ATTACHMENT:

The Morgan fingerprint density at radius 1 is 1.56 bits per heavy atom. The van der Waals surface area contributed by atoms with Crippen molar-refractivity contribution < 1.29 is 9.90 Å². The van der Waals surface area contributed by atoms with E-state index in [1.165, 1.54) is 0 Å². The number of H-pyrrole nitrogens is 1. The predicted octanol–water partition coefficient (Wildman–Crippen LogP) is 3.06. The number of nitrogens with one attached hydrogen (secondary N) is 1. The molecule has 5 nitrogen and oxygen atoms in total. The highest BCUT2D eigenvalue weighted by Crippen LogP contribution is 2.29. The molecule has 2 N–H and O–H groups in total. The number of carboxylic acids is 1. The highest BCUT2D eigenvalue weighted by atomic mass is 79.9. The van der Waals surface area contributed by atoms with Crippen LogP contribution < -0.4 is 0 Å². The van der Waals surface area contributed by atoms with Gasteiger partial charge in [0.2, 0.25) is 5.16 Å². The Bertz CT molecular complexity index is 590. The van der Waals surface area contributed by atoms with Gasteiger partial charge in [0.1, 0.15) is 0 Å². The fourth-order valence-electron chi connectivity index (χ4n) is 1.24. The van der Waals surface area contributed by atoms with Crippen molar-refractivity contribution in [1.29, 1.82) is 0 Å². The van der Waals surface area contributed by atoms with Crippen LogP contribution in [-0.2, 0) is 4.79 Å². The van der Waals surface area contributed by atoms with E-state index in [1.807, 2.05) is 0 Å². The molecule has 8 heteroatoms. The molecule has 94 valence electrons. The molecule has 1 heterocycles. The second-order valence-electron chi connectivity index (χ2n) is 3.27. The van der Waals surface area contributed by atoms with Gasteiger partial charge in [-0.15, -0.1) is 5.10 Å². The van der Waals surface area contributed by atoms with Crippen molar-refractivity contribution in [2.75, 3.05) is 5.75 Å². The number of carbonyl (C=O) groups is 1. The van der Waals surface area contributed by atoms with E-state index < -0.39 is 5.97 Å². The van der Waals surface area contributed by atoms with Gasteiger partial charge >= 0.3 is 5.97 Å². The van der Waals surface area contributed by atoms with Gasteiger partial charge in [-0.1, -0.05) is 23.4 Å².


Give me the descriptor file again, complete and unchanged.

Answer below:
The Morgan fingerprint density at radius 1 is 1.56 bits per heavy atom. The van der Waals surface area contributed by atoms with Crippen molar-refractivity contribution < 1.29 is 9.90 Å². The van der Waals surface area contributed by atoms with E-state index in [1.165, 1.54) is 0 Å². The number of H-pyrrole nitrogens is 1. The predicted octanol–water partition coefficient (Wildman–Crippen LogP) is 3.06. The number of nitrogens with one attached hydrogen (secondary N) is 1. The molecule has 5 nitrogen and oxygen atoms in total. The highest BCUT2D eigenvalue weighted by Crippen LogP contribution is 2.29. The molecule has 2 N–H and O–H groups in total. The number of carboxylic acids is 1. The highest BCUT2D eigenvalue weighted by atomic mass is 79.9. The van der Waals surface area contributed by atoms with Crippen LogP contribution < -0.4 is 0 Å². The van der Waals surface area contributed by atoms with Gasteiger partial charge in [0.2, 0.25) is 5.16 Å². The Bertz CT molecular complexity index is 590. The van der Waals surface area contributed by atoms with Gasteiger partial charge in [0.1, 0.15) is 0 Å². The fourth-order valence-electron chi connectivity index (χ4n) is 1.24. The van der Waals surface area contributed by atoms with Crippen molar-refractivity contribution in [1.29, 1.82) is 0 Å². The van der Waals surface area contributed by atoms with Crippen LogP contribution in [-0.2, 0) is 4.79 Å². The van der Waals surface area contributed by atoms with E-state index in [1.807, 2.05) is 0 Å². The molecule has 8 heteroatoms. The molecule has 94 valence electrons. The molecule has 1 heterocycles. The second-order valence-electron chi connectivity index (χ2n) is 3.27. The van der Waals surface area contributed by atoms with Gasteiger partial charge in [-0.15, -0.1) is 5.10 Å². The van der Waals surface area contributed by atoms with Crippen molar-refractivity contribution in [2.75, 3.05) is 5.75 Å². The number of carbonyl (C=O) groups is 1. The van der Waals surface area contributed by atoms with E-state index < -0.39 is 5.97 Å². The van der Waals surface area contributed by atoms with Gasteiger partial charge >= 0.3 is 5.97 Å². The van der Waals surface area contributed by atoms with Gasteiger partial charge in [-0.1, -0.05) is 23.4 Å².